Across North American, First Nations and indigenous peoples have stood in the frontline against fossil fuel development, protecting land, water and climate. The Wet'suwet'en of British Columbia have been blocking TransCanada construction of a fracked gas pipeline across their unceded territories. On Monday 7th January, heavily armed Royal Canadian Mounted Police breached the Gidimt’en clan checkpoint set up to keep pipeline workers out of protected territory, using violence and arresting 14 protectors. TransCanada Corporation are planning to build the $4.7 billion Coastal GasLink mega pipeline to export fracked gas, but hereditary leaders of all five clans of the Wet'suwet'en maintain they have no right to do so on their lands without free, prior and informed consent.
The Unist’ot’en camp and healing centre have been on that site since 2010, originally in resistance to the Enbridge tar sands pipeline. Following the force used on peaceful protesters at the checkpoint, the Wet'suwet'en Hereditary Chiefs have agreed to open the gates to protect their people from injury or death. They remain determined that the pipeline will not be built and that their land rights will be confirmed in Canada's courts. Full statement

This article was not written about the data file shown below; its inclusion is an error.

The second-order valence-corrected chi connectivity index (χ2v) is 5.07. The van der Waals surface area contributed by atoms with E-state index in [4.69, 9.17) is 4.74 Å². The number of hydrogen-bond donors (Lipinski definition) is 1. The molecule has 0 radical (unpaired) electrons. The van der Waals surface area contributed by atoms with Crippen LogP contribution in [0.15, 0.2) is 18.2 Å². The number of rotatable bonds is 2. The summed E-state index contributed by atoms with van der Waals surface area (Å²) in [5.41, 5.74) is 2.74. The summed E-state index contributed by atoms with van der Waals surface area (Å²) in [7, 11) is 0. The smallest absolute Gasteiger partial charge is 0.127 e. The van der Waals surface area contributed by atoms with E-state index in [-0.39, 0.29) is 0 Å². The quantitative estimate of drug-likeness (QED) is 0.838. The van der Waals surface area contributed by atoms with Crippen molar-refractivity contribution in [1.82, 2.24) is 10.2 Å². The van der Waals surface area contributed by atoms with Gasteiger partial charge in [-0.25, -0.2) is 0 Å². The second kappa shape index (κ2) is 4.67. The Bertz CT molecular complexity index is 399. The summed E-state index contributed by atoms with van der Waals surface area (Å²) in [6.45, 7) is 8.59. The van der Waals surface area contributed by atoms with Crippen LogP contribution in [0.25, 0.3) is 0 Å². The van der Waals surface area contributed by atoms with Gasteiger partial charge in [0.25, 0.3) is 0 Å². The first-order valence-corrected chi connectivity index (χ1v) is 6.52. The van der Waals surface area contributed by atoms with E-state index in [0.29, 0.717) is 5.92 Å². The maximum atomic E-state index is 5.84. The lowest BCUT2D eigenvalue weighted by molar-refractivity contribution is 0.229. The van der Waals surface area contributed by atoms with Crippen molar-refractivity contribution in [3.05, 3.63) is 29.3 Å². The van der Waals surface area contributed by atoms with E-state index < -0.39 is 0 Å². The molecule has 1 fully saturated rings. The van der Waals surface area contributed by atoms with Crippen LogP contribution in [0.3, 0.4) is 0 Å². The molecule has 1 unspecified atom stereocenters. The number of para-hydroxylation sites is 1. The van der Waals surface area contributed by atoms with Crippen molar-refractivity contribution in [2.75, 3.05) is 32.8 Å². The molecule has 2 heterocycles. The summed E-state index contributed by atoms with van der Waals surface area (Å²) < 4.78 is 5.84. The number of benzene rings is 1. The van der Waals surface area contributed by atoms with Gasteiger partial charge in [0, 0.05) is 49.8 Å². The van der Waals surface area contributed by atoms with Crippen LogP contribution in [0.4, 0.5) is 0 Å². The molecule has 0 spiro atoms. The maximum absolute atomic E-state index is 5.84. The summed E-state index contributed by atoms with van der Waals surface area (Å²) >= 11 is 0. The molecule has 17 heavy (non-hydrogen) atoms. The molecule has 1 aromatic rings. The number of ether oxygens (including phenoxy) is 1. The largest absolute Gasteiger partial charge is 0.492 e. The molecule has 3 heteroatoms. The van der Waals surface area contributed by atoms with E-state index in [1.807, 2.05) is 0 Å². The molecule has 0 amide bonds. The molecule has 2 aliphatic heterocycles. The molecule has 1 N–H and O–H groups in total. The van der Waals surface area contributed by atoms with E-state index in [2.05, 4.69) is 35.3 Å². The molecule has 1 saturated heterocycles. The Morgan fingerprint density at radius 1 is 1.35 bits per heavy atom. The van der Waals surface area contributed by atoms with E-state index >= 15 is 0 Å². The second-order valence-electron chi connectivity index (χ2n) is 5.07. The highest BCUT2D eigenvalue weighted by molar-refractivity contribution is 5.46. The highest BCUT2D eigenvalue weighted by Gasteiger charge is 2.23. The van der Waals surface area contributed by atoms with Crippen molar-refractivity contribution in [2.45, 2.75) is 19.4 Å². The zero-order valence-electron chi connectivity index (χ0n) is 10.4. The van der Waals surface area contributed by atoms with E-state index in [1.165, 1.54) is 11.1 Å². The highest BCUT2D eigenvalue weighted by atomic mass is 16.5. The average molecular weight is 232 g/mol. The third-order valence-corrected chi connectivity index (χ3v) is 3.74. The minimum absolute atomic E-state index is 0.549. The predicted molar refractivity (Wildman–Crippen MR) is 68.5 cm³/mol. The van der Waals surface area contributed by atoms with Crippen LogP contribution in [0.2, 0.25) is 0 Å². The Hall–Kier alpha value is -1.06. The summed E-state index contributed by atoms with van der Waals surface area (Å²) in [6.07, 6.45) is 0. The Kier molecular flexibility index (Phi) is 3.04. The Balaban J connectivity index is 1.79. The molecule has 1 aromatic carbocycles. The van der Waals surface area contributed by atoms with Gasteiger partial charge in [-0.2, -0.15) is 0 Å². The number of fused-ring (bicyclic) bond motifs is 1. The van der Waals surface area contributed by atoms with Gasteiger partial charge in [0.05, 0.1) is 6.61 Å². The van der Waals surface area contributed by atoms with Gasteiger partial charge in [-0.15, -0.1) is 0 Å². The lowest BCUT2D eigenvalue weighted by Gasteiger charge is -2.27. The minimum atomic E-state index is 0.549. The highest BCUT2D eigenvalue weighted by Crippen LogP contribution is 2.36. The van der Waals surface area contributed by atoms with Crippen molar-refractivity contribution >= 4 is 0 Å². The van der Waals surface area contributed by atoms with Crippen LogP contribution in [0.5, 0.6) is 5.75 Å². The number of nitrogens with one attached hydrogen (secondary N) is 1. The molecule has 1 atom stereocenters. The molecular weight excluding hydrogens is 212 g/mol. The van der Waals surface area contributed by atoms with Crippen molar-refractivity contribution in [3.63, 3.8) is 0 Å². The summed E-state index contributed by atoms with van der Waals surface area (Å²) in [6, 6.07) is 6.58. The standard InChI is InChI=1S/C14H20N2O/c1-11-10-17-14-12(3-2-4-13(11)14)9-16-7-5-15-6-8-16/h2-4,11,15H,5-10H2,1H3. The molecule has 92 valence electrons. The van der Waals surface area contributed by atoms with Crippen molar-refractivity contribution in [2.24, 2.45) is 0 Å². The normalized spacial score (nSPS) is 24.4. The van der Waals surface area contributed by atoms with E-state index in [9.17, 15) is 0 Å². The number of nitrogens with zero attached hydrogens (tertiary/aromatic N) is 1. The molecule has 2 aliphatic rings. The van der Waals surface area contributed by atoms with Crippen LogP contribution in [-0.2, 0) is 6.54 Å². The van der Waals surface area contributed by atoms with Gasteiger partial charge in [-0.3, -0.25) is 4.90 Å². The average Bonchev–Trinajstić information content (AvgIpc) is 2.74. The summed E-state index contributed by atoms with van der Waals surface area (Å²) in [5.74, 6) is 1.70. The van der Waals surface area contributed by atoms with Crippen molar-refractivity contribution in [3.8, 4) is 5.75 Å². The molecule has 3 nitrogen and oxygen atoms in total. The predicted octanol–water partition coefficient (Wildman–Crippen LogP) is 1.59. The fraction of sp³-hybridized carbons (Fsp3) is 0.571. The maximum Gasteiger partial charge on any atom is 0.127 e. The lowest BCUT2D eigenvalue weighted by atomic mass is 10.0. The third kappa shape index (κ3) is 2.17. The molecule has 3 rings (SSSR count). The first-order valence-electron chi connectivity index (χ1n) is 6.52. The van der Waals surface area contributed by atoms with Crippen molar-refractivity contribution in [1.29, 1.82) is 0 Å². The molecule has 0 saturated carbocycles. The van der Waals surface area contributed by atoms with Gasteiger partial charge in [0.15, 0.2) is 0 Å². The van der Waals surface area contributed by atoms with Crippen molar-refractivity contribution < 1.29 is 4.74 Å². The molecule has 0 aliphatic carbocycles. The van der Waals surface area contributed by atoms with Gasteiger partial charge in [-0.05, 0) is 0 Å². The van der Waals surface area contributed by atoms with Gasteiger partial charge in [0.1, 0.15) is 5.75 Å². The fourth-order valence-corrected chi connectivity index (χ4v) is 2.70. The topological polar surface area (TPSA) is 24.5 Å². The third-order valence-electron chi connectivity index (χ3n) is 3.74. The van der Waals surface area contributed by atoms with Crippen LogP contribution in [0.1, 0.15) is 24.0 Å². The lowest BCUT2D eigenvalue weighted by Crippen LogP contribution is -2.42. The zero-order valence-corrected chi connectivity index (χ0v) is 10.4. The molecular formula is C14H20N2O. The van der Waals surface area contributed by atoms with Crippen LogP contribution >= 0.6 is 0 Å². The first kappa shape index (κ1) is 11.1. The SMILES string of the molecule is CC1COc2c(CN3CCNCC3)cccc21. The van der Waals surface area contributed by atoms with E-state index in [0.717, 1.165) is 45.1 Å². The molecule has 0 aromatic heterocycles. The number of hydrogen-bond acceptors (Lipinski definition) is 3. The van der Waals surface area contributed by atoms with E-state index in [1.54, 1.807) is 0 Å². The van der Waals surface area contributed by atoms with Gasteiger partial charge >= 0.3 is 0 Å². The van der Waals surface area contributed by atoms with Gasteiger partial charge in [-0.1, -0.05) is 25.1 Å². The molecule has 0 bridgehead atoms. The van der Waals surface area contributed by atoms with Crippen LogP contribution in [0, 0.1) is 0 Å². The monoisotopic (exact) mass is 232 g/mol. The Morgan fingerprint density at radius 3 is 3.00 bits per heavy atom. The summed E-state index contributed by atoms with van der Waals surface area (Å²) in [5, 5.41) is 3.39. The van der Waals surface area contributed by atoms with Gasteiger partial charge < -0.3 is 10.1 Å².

Over 60 solidarity protests have taken place in Canada and around the world (see Facebook for videos and pictures). Below, we took the message of solidarity to the Canadian High Commission, that the world is watching.